Nearly seven years ago, when Denver was creating a plan to develop the northeast side of downtown, an idea was proposed. The concept revolved around 21st street and how to activate it for the community. “We talked about transforming 21st into a festival street. [We] didn’t really give too much background into what that was,  [but] it was kind of a big idea at that point,” explained Steven Chester, senior city planner for Denver. “I thought it was a great idea, some people in the city thought it was a crazy idea.”

For Chester, as a city planner, overseeing long-term projects with lofty goals is rather routine. But even for him, the temporary pop-up park now known as The Square on 21st is a big deal.

I’ve never worked on a project, where at all the public meetings at the end people stand up and applaud,” said Chester. As he explained, the project has not only been heavily supported by the community but they’ve driven it. From providing feedback to helping paint new tree planters, the neighborhood has their fingerprints on every aspectAs a result, The Square on 21st has become much more than a public gathering place.

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Everything from a high-tech transportable dog park, to a space for food trucks, a mini-farmers market, a juice bar, a shaved ice stand, a stage, a micro-library and a space to rent out lawn games are included. After hearing the laundry list, it’s almost hard to believe all of that can fit into one block. This doesn’t even include all the events that will be staged here (like outdoor movies and beer festivals) as well as an active bike lane that will hopefully connect to a potentially large city-wide route called  “Downtown Loop.” But, as Chester explained, this is what the community wants and they wanted to deliver.

“This neighborhood is one of the most underserved by [Parks and Recreation] in the entire city. There’s no green,” he explained.

But while the project on the community side has been a relatively smooth success, there have been new challenges internally since the project involves many different departments working intersectionally.

“I’m building a park (which is Parks and Rec) that’s in the right of way (which is Public Works), so it’s really that idea of breaking down styles of city government in action,” he explained. “But I think through this process we’ve identified a lot of efficiencies and if we’re going do this again it would go even faster and probably could do even cheaper.”

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One of the most literal representations of departments converging can be seen through the large Colorado flag mural painted by the collective So-Gnar. Because, if you take a close look, you’ll notice that the flag’s red isn’t the vibrant crimson you may recognize from the state’s icon.

“The red is prohibited,” said Pat Milbery of So-Gnar. He explained that since it’s painted on the street, certain colors couldn’t be utilized so not to confuse drivers. “Same with yellow, so we tried to focus more on the pink tones with the magenta and then using other tones to accent that.” The outcome ended up lending itself well to the massive piece of art that spans nearly the whole block — and good thing because it’s made to up to five years — which is much longer than your typical street mural.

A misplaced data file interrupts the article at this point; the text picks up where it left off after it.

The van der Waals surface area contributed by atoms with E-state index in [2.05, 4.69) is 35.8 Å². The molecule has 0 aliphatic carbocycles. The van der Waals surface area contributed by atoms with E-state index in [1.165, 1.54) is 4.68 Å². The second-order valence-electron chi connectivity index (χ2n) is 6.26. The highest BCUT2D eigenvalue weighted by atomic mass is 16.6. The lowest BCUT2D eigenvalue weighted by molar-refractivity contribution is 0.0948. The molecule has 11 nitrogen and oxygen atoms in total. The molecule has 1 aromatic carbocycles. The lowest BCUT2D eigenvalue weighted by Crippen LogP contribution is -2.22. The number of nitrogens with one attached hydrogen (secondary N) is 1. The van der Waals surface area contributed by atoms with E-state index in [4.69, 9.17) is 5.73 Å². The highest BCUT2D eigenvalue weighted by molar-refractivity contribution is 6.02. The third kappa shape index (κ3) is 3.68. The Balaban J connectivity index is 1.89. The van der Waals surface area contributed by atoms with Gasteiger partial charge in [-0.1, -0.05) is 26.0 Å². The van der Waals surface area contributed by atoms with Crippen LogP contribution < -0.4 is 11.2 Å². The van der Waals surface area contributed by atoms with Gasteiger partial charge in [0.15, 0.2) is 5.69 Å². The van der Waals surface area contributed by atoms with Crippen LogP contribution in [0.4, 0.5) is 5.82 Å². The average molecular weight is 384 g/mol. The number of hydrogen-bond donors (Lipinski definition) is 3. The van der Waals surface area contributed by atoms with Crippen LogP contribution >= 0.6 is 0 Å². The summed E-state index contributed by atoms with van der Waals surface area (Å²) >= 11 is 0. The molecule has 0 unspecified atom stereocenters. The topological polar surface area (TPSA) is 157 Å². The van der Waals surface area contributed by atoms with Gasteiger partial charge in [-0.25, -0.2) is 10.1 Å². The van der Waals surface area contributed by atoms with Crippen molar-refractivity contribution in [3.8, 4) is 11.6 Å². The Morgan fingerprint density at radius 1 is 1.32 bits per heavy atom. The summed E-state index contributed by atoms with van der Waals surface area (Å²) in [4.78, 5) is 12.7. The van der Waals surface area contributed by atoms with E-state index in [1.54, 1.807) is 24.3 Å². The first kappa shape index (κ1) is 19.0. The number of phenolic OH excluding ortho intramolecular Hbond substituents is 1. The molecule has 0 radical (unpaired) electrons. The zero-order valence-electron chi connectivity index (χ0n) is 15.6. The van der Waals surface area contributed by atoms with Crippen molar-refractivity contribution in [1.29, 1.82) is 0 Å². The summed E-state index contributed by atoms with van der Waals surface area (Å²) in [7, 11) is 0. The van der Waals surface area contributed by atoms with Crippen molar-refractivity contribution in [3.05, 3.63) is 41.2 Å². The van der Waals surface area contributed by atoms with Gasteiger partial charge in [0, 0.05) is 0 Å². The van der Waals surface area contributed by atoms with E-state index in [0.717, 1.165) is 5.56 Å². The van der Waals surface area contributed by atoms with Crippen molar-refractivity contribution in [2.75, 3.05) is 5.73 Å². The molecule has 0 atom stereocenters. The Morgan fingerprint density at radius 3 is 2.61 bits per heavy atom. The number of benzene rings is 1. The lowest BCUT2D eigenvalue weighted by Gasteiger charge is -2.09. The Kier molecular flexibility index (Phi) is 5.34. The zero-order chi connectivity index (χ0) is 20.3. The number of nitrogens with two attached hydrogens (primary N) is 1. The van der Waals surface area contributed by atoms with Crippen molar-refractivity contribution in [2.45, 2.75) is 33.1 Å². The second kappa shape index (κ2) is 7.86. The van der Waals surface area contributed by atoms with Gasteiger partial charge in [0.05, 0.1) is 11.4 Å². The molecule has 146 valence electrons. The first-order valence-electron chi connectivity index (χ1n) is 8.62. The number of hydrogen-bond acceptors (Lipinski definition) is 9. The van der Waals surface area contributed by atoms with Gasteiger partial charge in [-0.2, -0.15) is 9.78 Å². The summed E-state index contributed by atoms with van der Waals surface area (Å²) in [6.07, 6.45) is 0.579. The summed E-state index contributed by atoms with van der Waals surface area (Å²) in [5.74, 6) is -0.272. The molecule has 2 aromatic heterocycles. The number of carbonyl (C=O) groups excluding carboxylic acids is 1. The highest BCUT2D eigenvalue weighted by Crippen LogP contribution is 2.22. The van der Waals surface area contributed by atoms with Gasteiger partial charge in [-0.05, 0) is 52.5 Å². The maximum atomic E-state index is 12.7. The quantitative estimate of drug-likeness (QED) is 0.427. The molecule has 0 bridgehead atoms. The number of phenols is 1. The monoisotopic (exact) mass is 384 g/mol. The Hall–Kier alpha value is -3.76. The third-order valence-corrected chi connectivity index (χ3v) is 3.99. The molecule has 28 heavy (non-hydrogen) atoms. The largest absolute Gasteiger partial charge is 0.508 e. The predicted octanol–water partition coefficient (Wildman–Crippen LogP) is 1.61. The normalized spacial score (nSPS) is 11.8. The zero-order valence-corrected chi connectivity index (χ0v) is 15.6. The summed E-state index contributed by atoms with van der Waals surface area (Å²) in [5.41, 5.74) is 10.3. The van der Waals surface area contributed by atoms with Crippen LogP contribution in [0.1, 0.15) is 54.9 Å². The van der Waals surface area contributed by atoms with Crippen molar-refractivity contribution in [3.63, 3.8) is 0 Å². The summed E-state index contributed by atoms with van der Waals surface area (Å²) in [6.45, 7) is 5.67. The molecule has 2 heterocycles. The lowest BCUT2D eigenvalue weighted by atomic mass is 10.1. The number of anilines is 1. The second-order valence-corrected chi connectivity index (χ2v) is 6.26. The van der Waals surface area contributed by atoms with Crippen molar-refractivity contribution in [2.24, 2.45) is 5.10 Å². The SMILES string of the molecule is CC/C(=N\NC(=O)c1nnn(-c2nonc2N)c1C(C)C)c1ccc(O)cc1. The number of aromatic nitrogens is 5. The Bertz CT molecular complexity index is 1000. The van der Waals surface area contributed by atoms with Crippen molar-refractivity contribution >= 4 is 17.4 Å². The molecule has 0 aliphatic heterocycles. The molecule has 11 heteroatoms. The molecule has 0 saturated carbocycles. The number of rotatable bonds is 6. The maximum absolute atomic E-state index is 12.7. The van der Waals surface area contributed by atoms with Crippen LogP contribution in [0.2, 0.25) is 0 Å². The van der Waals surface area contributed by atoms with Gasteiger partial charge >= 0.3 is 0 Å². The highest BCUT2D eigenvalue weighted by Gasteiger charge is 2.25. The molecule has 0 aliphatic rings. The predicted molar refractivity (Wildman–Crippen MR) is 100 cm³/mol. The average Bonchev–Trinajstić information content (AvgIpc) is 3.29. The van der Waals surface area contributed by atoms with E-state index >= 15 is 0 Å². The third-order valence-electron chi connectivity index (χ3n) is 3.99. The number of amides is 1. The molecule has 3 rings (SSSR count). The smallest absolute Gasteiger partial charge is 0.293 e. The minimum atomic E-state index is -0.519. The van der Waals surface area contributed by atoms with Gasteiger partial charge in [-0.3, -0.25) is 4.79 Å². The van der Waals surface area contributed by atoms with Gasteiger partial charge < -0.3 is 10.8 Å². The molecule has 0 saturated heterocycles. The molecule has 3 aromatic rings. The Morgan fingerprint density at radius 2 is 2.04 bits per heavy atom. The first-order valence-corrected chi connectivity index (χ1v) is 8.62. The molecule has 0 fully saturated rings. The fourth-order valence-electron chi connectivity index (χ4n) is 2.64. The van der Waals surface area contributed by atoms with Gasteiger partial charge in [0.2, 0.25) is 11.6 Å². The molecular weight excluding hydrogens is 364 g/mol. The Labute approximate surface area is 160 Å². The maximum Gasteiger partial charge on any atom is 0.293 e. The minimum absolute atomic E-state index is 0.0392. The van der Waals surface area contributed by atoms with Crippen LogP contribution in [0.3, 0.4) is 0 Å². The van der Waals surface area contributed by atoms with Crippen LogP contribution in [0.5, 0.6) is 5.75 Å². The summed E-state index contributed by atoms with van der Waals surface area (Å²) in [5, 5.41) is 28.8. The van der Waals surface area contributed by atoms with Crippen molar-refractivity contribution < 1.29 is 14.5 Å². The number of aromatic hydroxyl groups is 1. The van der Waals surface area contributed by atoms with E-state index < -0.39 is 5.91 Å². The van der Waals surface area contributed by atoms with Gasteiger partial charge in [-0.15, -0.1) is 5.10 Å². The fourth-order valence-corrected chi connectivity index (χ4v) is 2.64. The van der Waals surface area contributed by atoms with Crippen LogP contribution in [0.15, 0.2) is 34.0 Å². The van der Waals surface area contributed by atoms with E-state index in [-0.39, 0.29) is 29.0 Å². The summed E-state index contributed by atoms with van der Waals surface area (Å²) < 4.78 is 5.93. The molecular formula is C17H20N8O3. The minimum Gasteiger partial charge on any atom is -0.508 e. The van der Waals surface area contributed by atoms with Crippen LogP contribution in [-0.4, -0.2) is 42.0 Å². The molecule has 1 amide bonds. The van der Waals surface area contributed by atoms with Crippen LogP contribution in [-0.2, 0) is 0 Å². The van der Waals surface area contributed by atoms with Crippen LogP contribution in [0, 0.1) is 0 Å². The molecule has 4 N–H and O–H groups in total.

‘It’s like a concrete stain and it has a solvent quality so it basically melts itself into the asphalt and it bonds with the asphalt,” said Milbery. 

Beyond the mural, many other areas of the park are representations of collaborative efforts. Everything from the architectural entrance designed by students of the University of Colorado Denver down to the high-tech gravel tested by the Colorado School of Mines has a sense of community involvement. There’s almost no detail left untouched.

Chester explains that is the way it should be. Because while The Square at 21st might look like a new concept, in the end, it’s still a Denver park that’s designed for community and congregation — even if it does look a bit more cool.

The Square on 21st officially opens on Thursday, June 15 and will last until August 15. It is located on 21st Street between Larimer and Lawerence Street. It is a joint project from the city of Denver and the Downtown Denver Partnership. 

All photography by Brittany Werges.

About The Author

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Brittany is a Denver native and the managing editor of 303 Magazine. She has a passion for great writing and she hoards collects magazines like Lucky Peach (RIP) and the New Yorker . Brittany is also a big fan of podcasts and public radio, and you can usually find her cooking while listening to either. She takes a picture of everything she eats and (shamefully) 99 percent of the photos on her phone are of food. See for yourself and follow her on Instagram and Twitter

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